Assemblyman Robert C. Oaks (R-Macedon) and members of the Assembly Minority conference were joined today by representatives of the Brennan Center for Justice at New York University School of Law to call on the Assembly to make legislative reform the first order of business when it returns for its new session in January.
"New Yorkers want to see an on-time budget, and they are demanding a change in the way the Assembly conducts its business," Oaks said. "Speaker Sheldon Silver needs to make reform the No. 1 priority in the 2005 session."
According to Oaks, the Assembly Minority has offered sweeping reforms to the Assembly rules at the beginning of each legislative cycle for the past decade. Recently, all 47 Minority members pledged their support to the Assembly rules reforms recommended by the Brennan Center (with minor exceptions). The members also said they will support the latest version of a resolution sponsored by Assemblyman Scott Stringer (D-NY) and 26 other Assembly Majority members as a positive first step toward achieving reform.
"When we make our reform proposal on the floor of the Assembly in January, people will be watching to see if the Assembly Majority will join us in reform or block these critical efforts," added Oaks.
In addition to the Brennan Center and Stringer proposals, Oaks and his Minority colleagues are advocating several measures that would go much further toward achieving a more open, responsible and responsive state government and giving a greater voice to rank-and-file legislators.
Among the measures that the Assembly Minority conference has long championed, in addition to the Brennan Center’s recommendations, are those to:
- Further open the "motion to discharge" procedure to allow for consideration of bills by the entire legislative body despite inaction on the committee level.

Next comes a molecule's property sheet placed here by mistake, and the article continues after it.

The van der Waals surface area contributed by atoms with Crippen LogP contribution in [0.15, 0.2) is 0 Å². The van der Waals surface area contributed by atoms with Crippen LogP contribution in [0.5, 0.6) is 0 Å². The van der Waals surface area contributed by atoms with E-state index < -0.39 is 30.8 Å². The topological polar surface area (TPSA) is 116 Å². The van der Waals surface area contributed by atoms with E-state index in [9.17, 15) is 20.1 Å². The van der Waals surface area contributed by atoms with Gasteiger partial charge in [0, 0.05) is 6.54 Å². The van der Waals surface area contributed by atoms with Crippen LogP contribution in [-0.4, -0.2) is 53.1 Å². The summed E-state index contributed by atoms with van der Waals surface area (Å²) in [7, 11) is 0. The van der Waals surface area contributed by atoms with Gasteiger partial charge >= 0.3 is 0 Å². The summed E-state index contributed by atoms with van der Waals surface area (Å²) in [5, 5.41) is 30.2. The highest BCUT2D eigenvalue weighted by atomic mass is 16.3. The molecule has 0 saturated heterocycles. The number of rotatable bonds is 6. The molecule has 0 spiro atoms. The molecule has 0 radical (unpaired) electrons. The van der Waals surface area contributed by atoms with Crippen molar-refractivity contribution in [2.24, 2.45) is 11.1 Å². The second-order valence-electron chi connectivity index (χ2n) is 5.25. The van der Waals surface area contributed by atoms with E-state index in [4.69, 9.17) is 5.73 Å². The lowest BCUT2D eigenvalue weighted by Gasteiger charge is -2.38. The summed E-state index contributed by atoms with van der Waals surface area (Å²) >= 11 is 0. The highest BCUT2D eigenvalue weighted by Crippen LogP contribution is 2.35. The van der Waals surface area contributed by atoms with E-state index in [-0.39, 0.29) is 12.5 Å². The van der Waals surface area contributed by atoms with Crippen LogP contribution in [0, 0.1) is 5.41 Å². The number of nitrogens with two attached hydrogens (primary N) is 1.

- Require that committee membership reflect the Majority to Minority membership ratio in the Assembly. Under the current formula, committee membership is calculated by determining the ratio of Majority to Minority members in the Assembly, and giving that ratio to the Majority, plus any fractions, plus one additional member. For example, the Libraries Committee currently consists of eight Majority and one Minority member.
- Allow the ranking Minority member on each committee to call for public hearings by the committee.
- Require that when a motion to hold a bill fails in committee, an immediate motion be made to report that bill.
- Create a "member’s prerogative" allowing each Assembly member to bring at least one bill of statewide implication to the floor for a vote during each legislative session.
- Require that the Rules Committee provide an agenda and that it convene regularly scheduled meetings, as is now done by other committees.
- Require that bills with home rule requests from local municipalities be considered in committee at the first meeting that is held after the bill has been in committee for three days.
- Require a supermajority, or two-thirds, vote for final passage of all bills that impose, continue or revive taxes.
- Require that all bills on the calendar that impose a mandate on localities or school districts, as well as all bills that would require additional taxes, be specifically labeled or identified as such on the calendar.
- Enact various provisions to ensure timely passage of the state budget, including forbidding consideration of nonbudget bills after April 1 if a budget is not in place and the convening of budget conference committees no later than March 15 of each year to facilitate the process of finalizing a budget before the April 1 deadline.